Scott Foley: Oh, man, you know there are so many, and like I said in the previous question one of the great things was the collaborative effort we all had.  But T.J. Miller specifically has a scene in one of the upcoming episodes where he’s basically come out of the shower and he’s wrapped in a towel.  T.J. has a way with words that can sort of drop you to your knees, and he did this bit that wasn’t scripted about how he has a toddler body, a body of a toddler.  It must have taken 45-minutes to get, not just Becki and myself, but the crew sort of back on focus and on par. 

He does this whole sort of standup thing, and I don’t know if he does it in his routine.  I’ve never seen him do it in his routine but this thing about him having a toddler body for whatever reason took us so off guard and it was impossible to get back in to working mode for literally 45-minutes to an hour.

Can you describe a little bit your working relationship with Carter, Craig, and Chris?  What is it about them that attracted you to want to work with them?  What’s the key to their genius, for lack of a better phrase?

Scott Foley: Well, look I think the key to their genius is one they’ve really sort of perfected the way they work on How I Met Your Mother, and even though this is a single camera show and How I Met Your Mother is a multi-camera show they have such a gift with set ups and punch lines.  They are so easy going.  There are a lot of sets where the head writers are very focused on the words and making sure that everything comes across just how they saw it in their head. 

They understand that—and I hate to use this term, you know you say that about using the word genius—but they understand as artists, as collaborative creative people everything works so much better when you allow everyone to sort of do what they do and put their two cents in.  They are so willing and we’re so willing to hear what we have to say, and I think that’s what made it work.  I say that’s what made it work; the first episode hasn’t even aired yet.  I hope it does work.  You never know what’s going to happen with FOX and their comedy block.  They had sort of a tough time this year, but I think we fit nicely in to it and I think this run if it gets a chance will do really well for them.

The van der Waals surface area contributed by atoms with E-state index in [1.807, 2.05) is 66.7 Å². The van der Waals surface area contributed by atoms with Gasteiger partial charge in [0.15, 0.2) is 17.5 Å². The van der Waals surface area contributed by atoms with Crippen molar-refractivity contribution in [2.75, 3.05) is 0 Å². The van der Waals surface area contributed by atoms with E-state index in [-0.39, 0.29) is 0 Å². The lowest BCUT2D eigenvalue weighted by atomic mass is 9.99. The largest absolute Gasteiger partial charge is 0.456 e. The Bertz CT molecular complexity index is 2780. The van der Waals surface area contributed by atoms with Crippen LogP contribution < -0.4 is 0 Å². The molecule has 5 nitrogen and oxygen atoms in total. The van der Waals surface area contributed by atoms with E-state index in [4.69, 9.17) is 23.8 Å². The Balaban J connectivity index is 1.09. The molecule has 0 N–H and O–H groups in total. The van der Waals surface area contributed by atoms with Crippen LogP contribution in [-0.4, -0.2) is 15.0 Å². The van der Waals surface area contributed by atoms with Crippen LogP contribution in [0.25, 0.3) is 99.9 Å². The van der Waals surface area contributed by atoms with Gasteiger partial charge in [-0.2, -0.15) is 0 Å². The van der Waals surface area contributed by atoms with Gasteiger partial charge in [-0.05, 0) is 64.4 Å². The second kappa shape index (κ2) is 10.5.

You’ve worked on a number of great shows, both dramas and comedies, and The Goodwin Games seems like a lighthearted show with some more serious and relatable undertones.  What appealed to you about that kind of show versus something more dramatic like Scandal?

Scott Foley: Well, I think a lot of people say, “Well, I took this job because.”  I took this job because I was available and it was there.  Look, I love these guys.  I love the work they do, and that being said I have a blast doing Scandal.  It’s such a great group of people and talented writers and actors.  But for me The Goodwin Games came along and it was a comedy with heart.  There are some shows out there that have this but I think this speaks on a different level to maybe a different audience because there are not a lot of shows that you find yourself—

I remember watching—and I hate to compare this—but I remember watching Family Ties as a kind growing up, and there were times when you really sort of fell into the family dynamic in a dramatic way.  There were problems that they had that were dealt with comedically, and I think The Goodwin Games fits that mold to a degree.  It was really relatable to me.  Nothing is funny all the time.  Nothing is heavy all the time, but they found a great balance, and to call it a comedy is on-point, but there are family dynamics that are relatable to all of us and give it a dramatic edge.  I think that’s the balance that appealed to me about the show.